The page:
Other works highlight the curiosity of McQueen’s artificial eye, but some ideas are less substantial. As you pass into the next space, you walk around an antique camera projecting Charlotte (2004) against the wall. Washed in a red filter, the film capturers McQueen’s finger hovering over actor Charlotte Rampling’s eye before it tentatively touches. There is one sculpture, a gold-plated mosquito net draped over a metal bed frame. Made for Artangel to mark the 50th anniversary of the partial decriminalisation of homosexuality in the UK, the sculpture is an unnecessary addition, which is easily glazed over.
A redeeming work, Girls, Tricky (2001) is mesmerising. Trip Hop musician Tricky (an early collaborator with Massive Attack) gives a captivating and contained performance. Avoiding McQueen and his watchful camera in the recording booth, Tricky smokes and then releases chaotic energy, with the electricity transmitted through McQueen’s lense. “He needs to get out of control to gain kind of control,” says McQueen in a recent DAZED interview about the Tate show. Tricky goes from soft to harsh and loud, putting the audience in a stupor induced by his spliff and the intensity of his movements and voice like the drilling in Western Deep. Trying to stay steady with the handheld camera, McQueen captures a charged and intimate moment.
Installation view of Steve McQueen, End Credits (2012) at Tate Modern, 2020 (Courtesy of the artist, Thomas Dane Gallery and Marian Goodman Gallery, Photo by Luke Walker)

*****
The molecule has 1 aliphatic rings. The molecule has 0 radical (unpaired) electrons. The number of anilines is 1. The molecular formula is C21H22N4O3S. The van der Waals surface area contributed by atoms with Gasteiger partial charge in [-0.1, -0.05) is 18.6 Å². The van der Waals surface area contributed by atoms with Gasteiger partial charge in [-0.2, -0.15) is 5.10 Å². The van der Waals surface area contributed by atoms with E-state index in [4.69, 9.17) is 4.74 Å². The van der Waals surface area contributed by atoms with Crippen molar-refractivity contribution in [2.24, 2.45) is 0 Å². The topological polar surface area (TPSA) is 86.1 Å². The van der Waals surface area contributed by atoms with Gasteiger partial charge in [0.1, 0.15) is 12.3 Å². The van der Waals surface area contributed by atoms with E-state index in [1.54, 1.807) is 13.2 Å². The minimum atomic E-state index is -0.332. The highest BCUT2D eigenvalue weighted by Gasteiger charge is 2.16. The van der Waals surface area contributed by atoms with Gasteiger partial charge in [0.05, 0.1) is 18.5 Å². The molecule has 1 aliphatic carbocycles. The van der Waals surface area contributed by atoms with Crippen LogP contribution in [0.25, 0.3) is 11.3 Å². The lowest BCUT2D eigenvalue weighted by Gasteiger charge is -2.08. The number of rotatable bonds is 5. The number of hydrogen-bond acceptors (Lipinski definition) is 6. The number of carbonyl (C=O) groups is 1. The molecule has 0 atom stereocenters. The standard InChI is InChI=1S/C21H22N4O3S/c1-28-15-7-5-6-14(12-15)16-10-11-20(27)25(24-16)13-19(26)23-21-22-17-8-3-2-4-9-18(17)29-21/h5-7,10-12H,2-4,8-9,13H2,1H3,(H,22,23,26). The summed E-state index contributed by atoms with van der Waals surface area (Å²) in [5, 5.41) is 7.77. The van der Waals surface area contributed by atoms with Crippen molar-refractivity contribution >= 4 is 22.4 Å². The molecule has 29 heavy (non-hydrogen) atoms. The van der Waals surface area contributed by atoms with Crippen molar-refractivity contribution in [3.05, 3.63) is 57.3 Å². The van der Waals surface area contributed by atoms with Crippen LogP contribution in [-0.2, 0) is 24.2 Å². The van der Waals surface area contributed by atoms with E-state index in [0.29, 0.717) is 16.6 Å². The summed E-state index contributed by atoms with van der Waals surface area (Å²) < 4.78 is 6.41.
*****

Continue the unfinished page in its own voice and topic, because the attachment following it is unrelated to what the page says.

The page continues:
The intimate stories and meditations are bookended by End Credits (2012-ongoing). The exhibition turns a corner into a cavernous space, with a screen with documents scrolling down slowly, and an out-of-sync reading of the FBI surveillance files of an African American civil rights activist, Paul Robeson from 1941-1978. The most explicit political piece, End Credits satisfyingly balances the more ambivalent work.
The exhibition is an open introduction to the artist, which allows visitors to think about McQueen’s truth through films that are raw and thoughtfully composed. There is an indelible quality to the work that the artist describes as the ‘extraordinary in the everyday’. Stuck at home, it is important to approach the everyday in different and refreshing ways. While the Tate should make the films available online, unfortunately, the feeling of a slow-burning buzz the exhibition manages to create cannot be recreated virtually. At least, unlike most other artists, we can still observe McQueen’s talent remotely with his feature films.